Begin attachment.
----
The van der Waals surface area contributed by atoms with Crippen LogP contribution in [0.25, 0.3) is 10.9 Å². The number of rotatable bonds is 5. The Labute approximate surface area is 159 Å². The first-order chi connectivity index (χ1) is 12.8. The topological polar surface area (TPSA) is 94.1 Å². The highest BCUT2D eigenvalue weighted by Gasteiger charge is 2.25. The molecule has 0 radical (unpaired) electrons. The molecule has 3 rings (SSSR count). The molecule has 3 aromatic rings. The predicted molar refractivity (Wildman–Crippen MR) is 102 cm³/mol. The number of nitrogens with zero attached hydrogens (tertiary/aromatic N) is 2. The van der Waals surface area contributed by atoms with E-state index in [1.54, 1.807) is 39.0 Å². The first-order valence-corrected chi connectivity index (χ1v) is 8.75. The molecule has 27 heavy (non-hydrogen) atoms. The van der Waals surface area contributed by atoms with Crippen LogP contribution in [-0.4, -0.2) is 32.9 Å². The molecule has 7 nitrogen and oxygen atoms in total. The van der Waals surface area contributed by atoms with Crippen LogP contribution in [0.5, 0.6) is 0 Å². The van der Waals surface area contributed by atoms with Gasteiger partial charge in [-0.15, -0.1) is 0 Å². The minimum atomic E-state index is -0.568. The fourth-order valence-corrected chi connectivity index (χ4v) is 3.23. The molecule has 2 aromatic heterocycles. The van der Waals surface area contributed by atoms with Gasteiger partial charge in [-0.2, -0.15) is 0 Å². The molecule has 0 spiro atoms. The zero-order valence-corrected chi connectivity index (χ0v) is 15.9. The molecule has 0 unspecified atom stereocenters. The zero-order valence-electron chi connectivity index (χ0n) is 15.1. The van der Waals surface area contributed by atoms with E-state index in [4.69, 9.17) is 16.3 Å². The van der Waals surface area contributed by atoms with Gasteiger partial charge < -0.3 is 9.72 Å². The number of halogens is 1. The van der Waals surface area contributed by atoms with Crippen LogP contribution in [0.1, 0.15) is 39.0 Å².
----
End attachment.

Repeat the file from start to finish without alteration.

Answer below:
The van der Waals surface area contributed by atoms with Crippen LogP contribution in [0.25, 0.3) is 10.9 Å². The number of rotatable bonds is 5. The Labute approximate surface area is 159 Å². The first-order chi connectivity index (χ1) is 12.8. The topological polar surface area (TPSA) is 94.1 Å². The highest BCUT2D eigenvalue weighted by Gasteiger charge is 2.25. The molecule has 0 radical (unpaired) electrons. The molecule has 3 rings (SSSR count). The molecule has 3 aromatic rings. The predicted molar refractivity (Wildman–Crippen MR) is 102 cm³/mol. The number of nitrogens with zero attached hydrogens (tertiary/aromatic N) is 2. The van der Waals surface area contributed by atoms with E-state index in [1.54, 1.807) is 39.0 Å². The first-order valence-corrected chi connectivity index (χ1v) is 8.75. The molecule has 27 heavy (non-hydrogen) atoms. The van der Waals surface area contributed by atoms with Crippen LogP contribution in [-0.4, -0.2) is 32.9 Å². The molecule has 7 nitrogen and oxygen atoms in total. The van der Waals surface area contributed by atoms with Crippen LogP contribution in [0.5, 0.6) is 0 Å². The van der Waals surface area contributed by atoms with Gasteiger partial charge in [-0.15, -0.1) is 0 Å². The minimum atomic E-state index is -0.568. The fourth-order valence-corrected chi connectivity index (χ4v) is 3.23. The molecule has 2 aromatic heterocycles. The van der Waals surface area contributed by atoms with Gasteiger partial charge in [-0.2, -0.15) is 0 Å². The molecule has 0 spiro atoms. The zero-order valence-corrected chi connectivity index (χ0v) is 15.9. The molecule has 0 unspecified atom stereocenters. The zero-order valence-electron chi connectivity index (χ0n) is 15.1. The van der Waals surface area contributed by atoms with E-state index in [4.69, 9.17) is 16.3 Å². The van der Waals surface area contributed by atoms with Gasteiger partial charge < -0.3 is 9.72 Å². The number of halogens is 1. The van der Waals surface area contributed by atoms with Crippen LogP contribution in [0.1, 0.15) is 39.0 Å².